MC Athletic Directors Attend Landmark NCAA Convention / Charles Williams

The past months have been some of the most eventful in NCAA history, as multiple big changes have changed the landscape of college sports across all levels. Due to these changes, the NCAA deemed it necessary to make changes to its constitution to keep up. On Jan. 20, the new constitution was passed, instituting changes that would affect every athletic program, including MC.  

“This year, in particular, was a special year,” said MC Associate Athletic Director of Compliance and Senior Woman Administrator Susan Musselwhite, in reference to the changes being made to the constitution. “Sometimes you could get a feel that it wasn’t necessarily student-friendly,” she went on to say about the old constitution, before praising the fact that the new constitution was opening the door for student-athletes to profit off of their own likeness. 

Athletic Director Kenny Bizot echoed this sentiment, saying that he enjoyed his first conference and liked how the whole conference seemed “geared toward the student-athlete and making sure we’re protecting the student-athlete.”  

Much of the new legislation in the revised constitution is centered around the NIL legislation that came out this summer, allowing college athletes to profit off of their name, image, and likeness for the first time. This means college athletes across all levels are now able to sign endorsement deals, something that has already greatly affected college athletics.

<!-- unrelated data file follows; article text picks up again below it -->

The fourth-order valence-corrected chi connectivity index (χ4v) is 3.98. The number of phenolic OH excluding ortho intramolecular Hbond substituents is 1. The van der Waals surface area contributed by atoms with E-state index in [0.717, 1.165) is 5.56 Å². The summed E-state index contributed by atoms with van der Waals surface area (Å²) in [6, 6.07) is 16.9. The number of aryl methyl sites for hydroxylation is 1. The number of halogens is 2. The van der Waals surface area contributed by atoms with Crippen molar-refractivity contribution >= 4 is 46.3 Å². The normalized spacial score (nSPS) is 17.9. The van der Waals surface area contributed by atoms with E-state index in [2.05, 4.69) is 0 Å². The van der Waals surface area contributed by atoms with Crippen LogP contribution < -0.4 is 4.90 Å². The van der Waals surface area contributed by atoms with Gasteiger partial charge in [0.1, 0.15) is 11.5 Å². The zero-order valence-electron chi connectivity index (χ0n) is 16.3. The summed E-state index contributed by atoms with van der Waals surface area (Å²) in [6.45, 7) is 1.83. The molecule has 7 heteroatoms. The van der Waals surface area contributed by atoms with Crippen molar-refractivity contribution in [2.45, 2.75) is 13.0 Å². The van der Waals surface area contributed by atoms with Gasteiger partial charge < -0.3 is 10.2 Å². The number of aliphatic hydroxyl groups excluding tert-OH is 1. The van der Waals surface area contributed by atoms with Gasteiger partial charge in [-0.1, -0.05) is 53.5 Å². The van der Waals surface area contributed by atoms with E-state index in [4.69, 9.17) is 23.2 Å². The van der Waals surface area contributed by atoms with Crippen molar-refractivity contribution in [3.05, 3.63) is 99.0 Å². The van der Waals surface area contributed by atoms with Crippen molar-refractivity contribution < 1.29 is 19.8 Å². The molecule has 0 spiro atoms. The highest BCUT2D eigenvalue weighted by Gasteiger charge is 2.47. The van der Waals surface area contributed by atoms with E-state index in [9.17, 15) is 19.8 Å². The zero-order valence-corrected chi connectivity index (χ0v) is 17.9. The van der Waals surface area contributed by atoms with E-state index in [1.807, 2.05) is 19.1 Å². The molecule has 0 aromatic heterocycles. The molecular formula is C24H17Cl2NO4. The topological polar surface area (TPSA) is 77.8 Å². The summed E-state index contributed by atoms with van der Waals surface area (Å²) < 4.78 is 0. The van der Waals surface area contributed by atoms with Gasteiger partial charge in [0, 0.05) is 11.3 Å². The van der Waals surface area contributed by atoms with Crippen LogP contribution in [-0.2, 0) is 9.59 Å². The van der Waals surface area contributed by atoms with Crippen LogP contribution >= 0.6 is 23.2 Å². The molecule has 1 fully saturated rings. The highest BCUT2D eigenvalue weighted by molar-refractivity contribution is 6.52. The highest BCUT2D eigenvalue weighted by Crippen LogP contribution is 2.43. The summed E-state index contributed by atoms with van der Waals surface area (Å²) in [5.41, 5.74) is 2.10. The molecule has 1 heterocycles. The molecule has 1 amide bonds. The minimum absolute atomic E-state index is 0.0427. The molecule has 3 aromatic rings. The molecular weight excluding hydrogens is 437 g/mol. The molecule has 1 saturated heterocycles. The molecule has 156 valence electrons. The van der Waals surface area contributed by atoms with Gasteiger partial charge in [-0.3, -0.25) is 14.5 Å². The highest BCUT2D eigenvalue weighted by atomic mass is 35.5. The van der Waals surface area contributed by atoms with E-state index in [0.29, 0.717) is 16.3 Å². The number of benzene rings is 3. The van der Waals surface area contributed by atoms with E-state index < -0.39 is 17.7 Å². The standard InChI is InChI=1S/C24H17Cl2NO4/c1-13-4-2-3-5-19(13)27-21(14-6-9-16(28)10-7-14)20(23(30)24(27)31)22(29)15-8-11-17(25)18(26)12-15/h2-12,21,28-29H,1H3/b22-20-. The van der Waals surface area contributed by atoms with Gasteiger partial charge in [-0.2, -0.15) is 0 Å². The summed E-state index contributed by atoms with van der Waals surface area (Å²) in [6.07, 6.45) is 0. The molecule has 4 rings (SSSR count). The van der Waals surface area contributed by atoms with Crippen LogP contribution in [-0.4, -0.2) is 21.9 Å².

However, since this change mostly relates to the marketability of the athlete, the changes relative to the new NIL legislation will affect each division differently. For this reason the committee decided to give each division the ability to make their own rules regarding those changes. According to Musselwhite and Bizot, the changes will primarily affect Division I, so the ability for each to make their own regulations will let them tailor those regulations to Division I’s situation. This also allows Divisions II and III to make unique rules that will fit the situations of the smaller schools and programs in their divisions.  

One of the potential side effects of the new NIL rules that Musselwhite foresees is that bigger schools will end up using it as an advantage over smaller schools in recruiting because of their potential to offer better endorsements. However, overall both she and Bizot expressed excitement that athletes at MC could be compensated.   

Since she was once a student-athlete herself, Musselwhite praised the fact that student-athletes could now earn money despite the busy schedules that come with playing a sport.  

“I think it’s great…I’m all on board for our student-athletes,” said Bizot, adding that as long as they followed the rules he was absolutely in favor of MC athletes utilizing the new rules.  

While we still have yet to see how Division II and the Gulf South Conference institute their specific changes, there is no denying that these changes are going to be extremely impactful to college athletics. Mississippi College and other universities of our size may not be the ones getting headlines, but the new rules will impact us in an equally big way.   

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